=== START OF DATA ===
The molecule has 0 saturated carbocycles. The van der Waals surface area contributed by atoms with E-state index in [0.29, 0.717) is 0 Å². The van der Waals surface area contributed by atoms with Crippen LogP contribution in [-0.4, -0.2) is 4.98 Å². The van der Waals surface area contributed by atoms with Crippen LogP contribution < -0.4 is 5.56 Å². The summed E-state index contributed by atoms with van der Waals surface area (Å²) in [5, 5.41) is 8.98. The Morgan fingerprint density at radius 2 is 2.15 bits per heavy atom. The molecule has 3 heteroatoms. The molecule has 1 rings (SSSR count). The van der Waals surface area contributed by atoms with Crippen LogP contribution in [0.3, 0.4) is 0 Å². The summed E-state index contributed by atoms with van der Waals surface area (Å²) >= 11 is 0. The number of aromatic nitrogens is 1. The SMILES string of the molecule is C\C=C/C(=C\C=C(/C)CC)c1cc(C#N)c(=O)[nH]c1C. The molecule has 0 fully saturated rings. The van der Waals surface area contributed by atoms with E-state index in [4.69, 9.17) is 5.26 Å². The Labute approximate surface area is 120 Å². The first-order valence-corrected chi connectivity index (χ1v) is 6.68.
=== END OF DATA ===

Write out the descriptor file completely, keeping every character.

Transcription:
The molecule has 0 saturated carbocycles. The van der Waals surface area contributed by atoms with E-state index in [0.29, 0.717) is 0 Å². The van der Waals surface area contributed by atoms with Crippen LogP contribution in [-0.4, -0.2) is 4.98 Å². The van der Waals surface area contributed by atoms with Crippen LogP contribution < -0.4 is 5.56 Å². The summed E-state index contributed by atoms with van der Waals surface area (Å²) in [5, 5.41) is 8.98. The Morgan fingerprint density at radius 2 is 2.15 bits per heavy atom. The molecule has 3 heteroatoms. The molecule has 1 rings (SSSR count). The van der Waals surface area contributed by atoms with Crippen LogP contribution in [0.3, 0.4) is 0 Å². The summed E-state index contributed by atoms with van der Waals surface area (Å²) >= 11 is 0. The number of aromatic nitrogens is 1. The SMILES string of the molecule is C\C=C/C(=C\C=C(/C)CC)c1cc(C#N)c(=O)[nH]c1C. The molecule has 0 fully saturated rings. The van der Waals surface area contributed by atoms with E-state index in [4.69, 9.17) is 5.26 Å². The Labute approximate surface area is 120 Å². The first-order valence-corrected chi connectivity index (χ1v) is 6.68.